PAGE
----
RMHI logo
rmhiherbal.org
[RMHI Home] [HerbalThinkTCM software]
[RMHInet] [Courses/Certification] [FAQ]
[Subscribe/Download] [Tutorials]
[About us] [Contact] [Articles]

— updated 2003-01-11

Traditional Chinese Herbal Sciences courses: detailed curriculum to 2003

Download a PDF version of this page.

This in an archived curriculum, valid only through 2003. See current curriculum.

Subtopics on this page…

Overview

Since 1992 the core curriculum in clinical Chinese herbology at the Rocky Mountain Herbal Institute has included the following six courses:

  • C110 Homework Series 1: Health Assessment

    estimated homework and study time = 180 hours

  • C120 Seminar 1: Health Assessment and Choosing Herbs

    in-class time = 60 hours

  • C210 Homework Series 2: Pharmacopoeia

    estimated homework and study time = 180 hrs

  • C220 Seminar 2: Pharmacopoeia and Introduction to Herbal Formulas

    in-class time = 60 hours

  • C310 Homework Series 3: Herbal Formulation

    estimated homework and study time = 180 hrs

  • C320 Seminar 3: Herbal Formulation

    in-class time = 60 hours

Estimated times for completion of homework series are based upon annual student surveys.

Beginning in 1997, RMHI has added an additional requirement to its core certification curriculum:

  • C410 Homework series 4: Advanced problems in TCM

    estimated homework time = 120 hrs

Since 1993, RMHI has offered advanced seminars for students who have completed the core curriculum or its equivalent:

  • C44x series, Advanced seminars in TCM, arranged annually according to interest: variable number of in-class hours, specified in student transcripts.

C110, Health Assessment

Estimated homework and study time = 180 hours

Required textbooks:

  • Wicke, Roger; Traditional Chinese Herbal Science: volume 1, The Language and Patterns of Life (5th edition); Rocky Mountain Herbal Institute, Hot Springs, Montana, c1994.
  • Maciocia, Giovanni; Tongue Diagnosis in Chinese Medicine; Eastland Press, Seattle, c1995.

Format: Over a 12-week period, students read the primary textbook, Traditional Chinese Herbal Science vol. 1, and complete four homework sets which are graded and returned with answers. These four homework assignments consist of a total of 22 clinical case studies that must be analyzed according to TCM rules of assessing symptoms plus written tongue and pulse descriptions. In addition, miscellaneous problems are included to help clarify errors in logic that new students commonly make. Case studies vary in complexity from simple patterns to complex health problems with multiple disharmonies (i.e., Deficiency of Kidney and Liver Yin with Damp Heat of Lower Burner and Liver Blood Stagnation). Most of these case studies involve some degree of multiple patterns, such as aspects of both Deficiency and Excess, Hot and Cold, that require students to think carefully about which symptoms and signs point to which aspects. The purpose of these case analysis problems is to introduce students to TCM as a framework for analyzing problems rather than as dogma to be memorized.

Topics covered: TCM philosophy, comparison with western modes of scientific thought; the Eight Principle Patterns (Entities); the Fundamental Processes (Substances) of Qi, Blood, Jing, Shen, Fluids; the Six Pernicious Evils; Organ Disharmonies; Acute Feverish Illnesses (Shang Han and Wen Bing); tongue inspection; pulse palpation; principles of case analysis.


C120, Health Assessment and Choosing Herbs

In-class time = 60 hours

Required textbooks:

  • Wicke, Roger; Traditional Chinese Herbal Science: volume 1, The Language and Patterns of Life (5th edition); Rocky Mountain Herbal Institute, Hot Springs, Montana, c1994.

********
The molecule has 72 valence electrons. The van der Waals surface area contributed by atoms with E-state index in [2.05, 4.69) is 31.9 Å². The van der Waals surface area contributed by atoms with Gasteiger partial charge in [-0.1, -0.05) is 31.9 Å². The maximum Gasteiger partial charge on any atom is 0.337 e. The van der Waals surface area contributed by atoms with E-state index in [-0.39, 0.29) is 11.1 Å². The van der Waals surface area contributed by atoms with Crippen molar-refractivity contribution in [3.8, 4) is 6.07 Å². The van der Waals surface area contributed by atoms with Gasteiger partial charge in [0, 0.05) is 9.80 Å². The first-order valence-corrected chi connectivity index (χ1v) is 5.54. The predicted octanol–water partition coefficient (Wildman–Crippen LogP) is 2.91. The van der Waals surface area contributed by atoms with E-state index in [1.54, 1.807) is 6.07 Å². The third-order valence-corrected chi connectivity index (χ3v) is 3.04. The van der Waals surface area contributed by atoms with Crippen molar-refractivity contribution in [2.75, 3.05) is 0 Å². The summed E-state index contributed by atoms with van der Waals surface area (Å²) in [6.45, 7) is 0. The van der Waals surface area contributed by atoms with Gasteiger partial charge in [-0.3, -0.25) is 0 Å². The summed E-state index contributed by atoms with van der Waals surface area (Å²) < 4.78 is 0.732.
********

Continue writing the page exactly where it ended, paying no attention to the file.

• Maciocia, Giovanni; Tongue Diagnosis in Chinese Medicine; Eastland Press, Seattle, c1995.

Format: One-week seminar; full days including several evening lectures. First half-day: an exam is given on TCM patterns of disharmony, definitions, and recognition of key differences between similar patterns; passing grade = 70% or better; students may retake exam on this material again in several months if necessary. Most of the seminar time consists of demonstrating how TCM assessments lead to correct herb choices: students practice analyzing local volunteers and course participants, palpating pulses, inspecting tongues, taking health histories. The instructor discusses how these results are interpreted to determine an herbal strategy and a choice of herbs to resolve the primary disharmonies.

Topics covered: Pulse analysis, tongue assessment; introduction to pharmacopoeia; principles of herb classification and correspondence between TCM health assessment (patterns of disharmony) and classification of herbal properties; choosing herbs to counteract specific disharmonies. Misc. topics: diet and environmental health factors from a TCM perspective, TCM properties of foods and environmental factors.


C210, Pharmacopoeia

Estimated homework and study time = 180 hours

Required textbooks:

  • Wicke, Roger; Traditional Chinese Herbal Science: vol. 2, Herbs, Strategies, and Case Studies (4th edition); Rocky Mountain Herbal Institute Publications, Hot Springs, Montana, c1994.
  • Chinese Herbal Medicine: Materia Medica/; Dan Bensky and Andrew Gamble, ed.; Eastland Press, Seattle, c1993. (recommended but not required)

Format: Over a 12-week period, three homework sets require students to choose six herbs or less that would best resolve the major aspects of disharmony for each of the cases analyzed in part 1 of the course. In addition, new cases are introduced which require analysis of disharmonies, determination of herbal strategy, and choice of major herbs. During this period, students are provided with an herb kit consisting of samples of 90 of the most commonly used Chinese herbs for taste testing and visual identification.

Topics covered: Principles of classification of herbs by primary clinical function; clinical herbal strategies; 220 of the most commonly used herbs in the TCM pharmacopoeia; taste and nature, Organ/meridian classification, clinical functions, dosage, contraindications, selected physiological actions, ordering information and quality control, toxicity calculations (LD50). Misc topics: herbal research and critique of experimental design; problems in evaluating professional literature, commercial promotional material, and advertising claims; reading between the lines.